McNeese professor creates art for Steven Tyler's Skittles commercial

McNeese professor creates art for Steven Tyler's Skittles commercial

LAKE CHARLES, LA (KPLC) - Did you happen to see the Skittles "The Portrait" commercial during Super Bowl 50? If you didn't, watch the video below. Mobile users, click HERE.

In the commercial, Steven Tyler is staring at a self-portrait made entirely of Skittles, which comes to life while he sings "Dream On," the 1973 hit performed by Tyler and his band Aerosmith. The self-portrait finally explodes into million pieces after Tyler tells it to go "higher" and "higher."

What you might not know is Martin Bee, an art professor at McNeese State University, had a hand in creating the artwork for the commercial.

"I call it my 15 seconds of fame and it took me 65 years to get here," said Bee.

Nobody knew about Bee's involvement until Super Bowl night.

"I had signed a non-disclosure agreement, so that's why I couldn't say anything," said Bee.

What you may not notice about Bee while watching him draw, is he has Parkinson's Disease.

"When I draw, all the symptoms go away," said Bee.

He says the disease hasn't stopped him from making meaningful contributions to the world. The disease doesn't define him and he is still able to share his gift.

Bee got this prestigious job after being contacted by an ad agency a week before Christmas. A representative saw some of his work in the Directory of Illustration, a showcase for illustrators that is outsourced to major media outlets across America.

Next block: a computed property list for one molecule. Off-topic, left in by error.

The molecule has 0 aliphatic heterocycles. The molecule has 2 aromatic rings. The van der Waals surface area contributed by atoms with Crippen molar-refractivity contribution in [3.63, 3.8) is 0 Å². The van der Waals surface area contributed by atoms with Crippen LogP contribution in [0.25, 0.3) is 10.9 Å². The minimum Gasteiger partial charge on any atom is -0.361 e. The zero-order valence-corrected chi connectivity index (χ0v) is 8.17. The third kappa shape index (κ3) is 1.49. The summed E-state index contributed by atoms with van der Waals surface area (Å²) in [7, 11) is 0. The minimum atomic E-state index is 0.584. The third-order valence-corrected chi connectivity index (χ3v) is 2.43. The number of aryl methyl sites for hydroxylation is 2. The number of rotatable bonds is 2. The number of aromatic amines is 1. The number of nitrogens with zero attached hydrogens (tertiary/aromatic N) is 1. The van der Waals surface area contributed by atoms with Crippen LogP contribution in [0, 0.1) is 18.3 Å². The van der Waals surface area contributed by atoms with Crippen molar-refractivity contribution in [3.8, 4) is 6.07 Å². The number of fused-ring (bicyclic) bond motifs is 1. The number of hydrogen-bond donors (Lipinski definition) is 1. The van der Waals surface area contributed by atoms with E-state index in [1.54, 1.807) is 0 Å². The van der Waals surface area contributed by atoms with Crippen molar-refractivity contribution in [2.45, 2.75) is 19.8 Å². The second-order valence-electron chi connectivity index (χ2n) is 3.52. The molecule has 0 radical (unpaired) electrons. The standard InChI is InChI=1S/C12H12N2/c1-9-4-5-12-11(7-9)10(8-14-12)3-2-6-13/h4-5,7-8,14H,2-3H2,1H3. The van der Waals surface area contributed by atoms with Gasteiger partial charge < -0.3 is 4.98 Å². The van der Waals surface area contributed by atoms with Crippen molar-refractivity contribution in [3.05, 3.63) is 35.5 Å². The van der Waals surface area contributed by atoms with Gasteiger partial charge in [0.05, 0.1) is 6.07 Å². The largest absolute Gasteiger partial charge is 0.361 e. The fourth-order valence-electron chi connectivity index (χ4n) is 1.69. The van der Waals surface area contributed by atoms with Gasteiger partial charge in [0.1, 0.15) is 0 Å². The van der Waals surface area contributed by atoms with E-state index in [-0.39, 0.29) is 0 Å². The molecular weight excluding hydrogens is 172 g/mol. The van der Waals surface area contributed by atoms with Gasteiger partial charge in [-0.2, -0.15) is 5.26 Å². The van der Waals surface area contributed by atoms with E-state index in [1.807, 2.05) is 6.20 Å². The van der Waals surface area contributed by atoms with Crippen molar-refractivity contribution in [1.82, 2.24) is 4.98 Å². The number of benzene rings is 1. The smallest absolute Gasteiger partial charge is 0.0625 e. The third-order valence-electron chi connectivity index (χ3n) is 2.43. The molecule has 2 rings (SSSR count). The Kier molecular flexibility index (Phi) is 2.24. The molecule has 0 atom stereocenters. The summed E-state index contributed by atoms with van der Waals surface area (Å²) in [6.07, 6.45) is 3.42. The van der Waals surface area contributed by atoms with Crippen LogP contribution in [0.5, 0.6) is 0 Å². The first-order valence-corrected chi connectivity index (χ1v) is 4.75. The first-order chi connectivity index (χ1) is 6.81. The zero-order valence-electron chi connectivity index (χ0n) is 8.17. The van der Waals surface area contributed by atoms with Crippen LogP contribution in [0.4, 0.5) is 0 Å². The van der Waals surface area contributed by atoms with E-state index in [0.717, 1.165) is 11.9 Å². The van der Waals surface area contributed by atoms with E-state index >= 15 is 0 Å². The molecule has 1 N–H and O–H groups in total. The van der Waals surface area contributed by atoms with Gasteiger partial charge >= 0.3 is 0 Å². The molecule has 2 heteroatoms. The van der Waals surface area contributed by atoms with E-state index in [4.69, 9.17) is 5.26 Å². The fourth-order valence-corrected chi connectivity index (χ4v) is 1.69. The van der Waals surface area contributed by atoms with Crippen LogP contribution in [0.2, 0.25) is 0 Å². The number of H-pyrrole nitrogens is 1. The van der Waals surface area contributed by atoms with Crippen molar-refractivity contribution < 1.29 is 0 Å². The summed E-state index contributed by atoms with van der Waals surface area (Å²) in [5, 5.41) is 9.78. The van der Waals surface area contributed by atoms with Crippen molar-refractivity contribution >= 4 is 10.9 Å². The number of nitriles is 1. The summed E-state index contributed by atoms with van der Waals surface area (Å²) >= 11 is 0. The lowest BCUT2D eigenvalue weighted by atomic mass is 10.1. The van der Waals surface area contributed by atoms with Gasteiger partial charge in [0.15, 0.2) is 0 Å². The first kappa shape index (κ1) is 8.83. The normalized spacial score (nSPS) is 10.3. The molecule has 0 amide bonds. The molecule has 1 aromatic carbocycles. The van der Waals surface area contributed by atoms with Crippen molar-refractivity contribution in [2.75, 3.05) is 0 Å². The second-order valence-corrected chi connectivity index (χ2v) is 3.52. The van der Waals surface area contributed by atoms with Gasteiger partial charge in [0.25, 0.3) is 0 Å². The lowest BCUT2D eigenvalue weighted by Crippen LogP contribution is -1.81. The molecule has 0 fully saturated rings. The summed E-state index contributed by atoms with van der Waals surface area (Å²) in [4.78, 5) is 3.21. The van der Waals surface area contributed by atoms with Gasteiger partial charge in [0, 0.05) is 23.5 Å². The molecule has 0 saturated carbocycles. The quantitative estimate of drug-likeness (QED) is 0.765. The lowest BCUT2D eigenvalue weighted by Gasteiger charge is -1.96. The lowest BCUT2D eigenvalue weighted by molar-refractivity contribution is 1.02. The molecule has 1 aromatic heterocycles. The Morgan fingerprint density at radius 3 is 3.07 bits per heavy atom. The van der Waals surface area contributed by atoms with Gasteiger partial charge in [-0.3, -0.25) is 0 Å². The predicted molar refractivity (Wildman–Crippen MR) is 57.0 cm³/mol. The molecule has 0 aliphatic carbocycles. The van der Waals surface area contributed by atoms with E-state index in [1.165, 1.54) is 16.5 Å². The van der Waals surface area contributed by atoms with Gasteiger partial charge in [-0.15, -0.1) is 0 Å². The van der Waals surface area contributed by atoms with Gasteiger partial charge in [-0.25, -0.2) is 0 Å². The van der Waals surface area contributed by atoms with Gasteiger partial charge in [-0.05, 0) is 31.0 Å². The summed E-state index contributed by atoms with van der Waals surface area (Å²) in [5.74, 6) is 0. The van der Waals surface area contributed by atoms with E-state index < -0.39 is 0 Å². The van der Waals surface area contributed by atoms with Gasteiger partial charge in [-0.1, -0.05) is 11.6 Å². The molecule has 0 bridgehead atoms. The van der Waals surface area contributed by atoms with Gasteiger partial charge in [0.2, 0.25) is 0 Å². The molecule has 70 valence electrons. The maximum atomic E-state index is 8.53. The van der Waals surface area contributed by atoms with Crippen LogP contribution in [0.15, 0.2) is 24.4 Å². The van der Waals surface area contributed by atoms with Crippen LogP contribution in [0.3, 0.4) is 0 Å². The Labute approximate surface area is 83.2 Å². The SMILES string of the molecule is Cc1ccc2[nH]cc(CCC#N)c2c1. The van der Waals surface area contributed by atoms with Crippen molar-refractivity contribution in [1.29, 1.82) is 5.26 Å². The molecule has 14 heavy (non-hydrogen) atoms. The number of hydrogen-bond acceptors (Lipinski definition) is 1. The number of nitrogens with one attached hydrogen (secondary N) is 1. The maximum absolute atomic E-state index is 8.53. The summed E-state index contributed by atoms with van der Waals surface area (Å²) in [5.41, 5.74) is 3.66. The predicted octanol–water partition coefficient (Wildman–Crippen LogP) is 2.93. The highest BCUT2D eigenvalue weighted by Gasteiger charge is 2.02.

"After looking at my stuff they said, 'you have probably the right sense of humor to do this,'" said Bee.

Bee worked closely with the art directors at the ad agency, along with Tyler, to come up with the artwork for the commercial. It took Bee three days to complete it using a drawing program on his iPad.

Bee submitted several illustrations until the ad agency and Tyler agreed upon the sketch used in the commercial. His illustration of Tyler was then altered to incorporate the Skittles candies and turned into a live animation clip used in the commercial titled "The Portrait."

"They "skittlized" it and animated it. It came out to be a really fun commercial," said Bee.

Bee said he worked on other national campaigns but not along the lines of "this magnitude."

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